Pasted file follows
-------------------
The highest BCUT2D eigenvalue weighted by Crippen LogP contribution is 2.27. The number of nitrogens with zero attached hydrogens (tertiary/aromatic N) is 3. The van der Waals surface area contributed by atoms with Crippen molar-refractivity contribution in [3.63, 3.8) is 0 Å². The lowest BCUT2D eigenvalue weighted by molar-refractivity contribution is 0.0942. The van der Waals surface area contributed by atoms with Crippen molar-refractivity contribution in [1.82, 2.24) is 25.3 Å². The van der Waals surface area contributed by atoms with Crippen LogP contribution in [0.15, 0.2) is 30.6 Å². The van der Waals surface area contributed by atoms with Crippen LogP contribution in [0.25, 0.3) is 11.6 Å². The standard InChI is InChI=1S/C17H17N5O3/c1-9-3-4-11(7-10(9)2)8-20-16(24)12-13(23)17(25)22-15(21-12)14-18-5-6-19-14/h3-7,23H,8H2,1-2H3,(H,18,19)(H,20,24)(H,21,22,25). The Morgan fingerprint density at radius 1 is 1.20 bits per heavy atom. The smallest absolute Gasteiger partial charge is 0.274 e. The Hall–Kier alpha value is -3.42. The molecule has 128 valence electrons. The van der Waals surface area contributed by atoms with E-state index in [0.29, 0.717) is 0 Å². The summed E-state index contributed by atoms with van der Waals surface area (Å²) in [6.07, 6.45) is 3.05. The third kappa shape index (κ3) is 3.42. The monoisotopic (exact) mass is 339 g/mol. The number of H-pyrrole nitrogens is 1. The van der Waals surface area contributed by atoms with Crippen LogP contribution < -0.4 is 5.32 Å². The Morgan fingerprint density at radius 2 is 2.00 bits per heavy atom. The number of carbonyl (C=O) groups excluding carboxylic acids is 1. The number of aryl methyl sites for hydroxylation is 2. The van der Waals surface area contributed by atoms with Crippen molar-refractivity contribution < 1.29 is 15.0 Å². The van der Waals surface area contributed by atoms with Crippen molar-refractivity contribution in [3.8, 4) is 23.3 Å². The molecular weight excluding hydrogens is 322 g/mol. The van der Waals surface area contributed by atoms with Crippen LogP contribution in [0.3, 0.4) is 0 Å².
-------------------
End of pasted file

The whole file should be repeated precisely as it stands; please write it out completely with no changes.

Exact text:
The highest BCUT2D eigenvalue weighted by Crippen LogP contribution is 2.27. The number of nitrogens with zero attached hydrogens (tertiary/aromatic N) is 3. The van der Waals surface area contributed by atoms with Crippen molar-refractivity contribution in [3.63, 3.8) is 0 Å². The lowest BCUT2D eigenvalue weighted by molar-refractivity contribution is 0.0942. The van der Waals surface area contributed by atoms with Crippen molar-refractivity contribution in [1.82, 2.24) is 25.3 Å². The van der Waals surface area contributed by atoms with Crippen LogP contribution in [0.15, 0.2) is 30.6 Å². The van der Waals surface area contributed by atoms with Crippen LogP contribution in [0.25, 0.3) is 11.6 Å². The standard InChI is InChI=1S/C17H17N5O3/c1-9-3-4-11(7-10(9)2)8-20-16(24)12-13(23)17(25)22-15(21-12)14-18-5-6-19-14/h3-7,23H,8H2,1-2H3,(H,18,19)(H,20,24)(H,21,22,25). The Morgan fingerprint density at radius 1 is 1.20 bits per heavy atom. The smallest absolute Gasteiger partial charge is 0.274 e. The Hall–Kier alpha value is -3.42. The molecule has 128 valence electrons. The van der Waals surface area contributed by atoms with E-state index in [0.29, 0.717) is 0 Å². The summed E-state index contributed by atoms with van der Waals surface area (Å²) in [6.07, 6.45) is 3.05. The third kappa shape index (κ3) is 3.42. The monoisotopic (exact) mass is 339 g/mol. The number of H-pyrrole nitrogens is 1. The van der Waals surface area contributed by atoms with Crippen LogP contribution < -0.4 is 5.32 Å². The Morgan fingerprint density at radius 2 is 2.00 bits per heavy atom. The number of carbonyl (C=O) groups excluding carboxylic acids is 1. The number of aryl methyl sites for hydroxylation is 2. The van der Waals surface area contributed by atoms with Crippen molar-refractivity contribution < 1.29 is 15.0 Å². The van der Waals surface area contributed by atoms with Crippen molar-refractivity contribution in [3.8, 4) is 23.3 Å². The molecular weight excluding hydrogens is 322 g/mol. The van der Waals surface area contributed by atoms with Crippen LogP contribution in [0.3, 0.4) is 0 Å².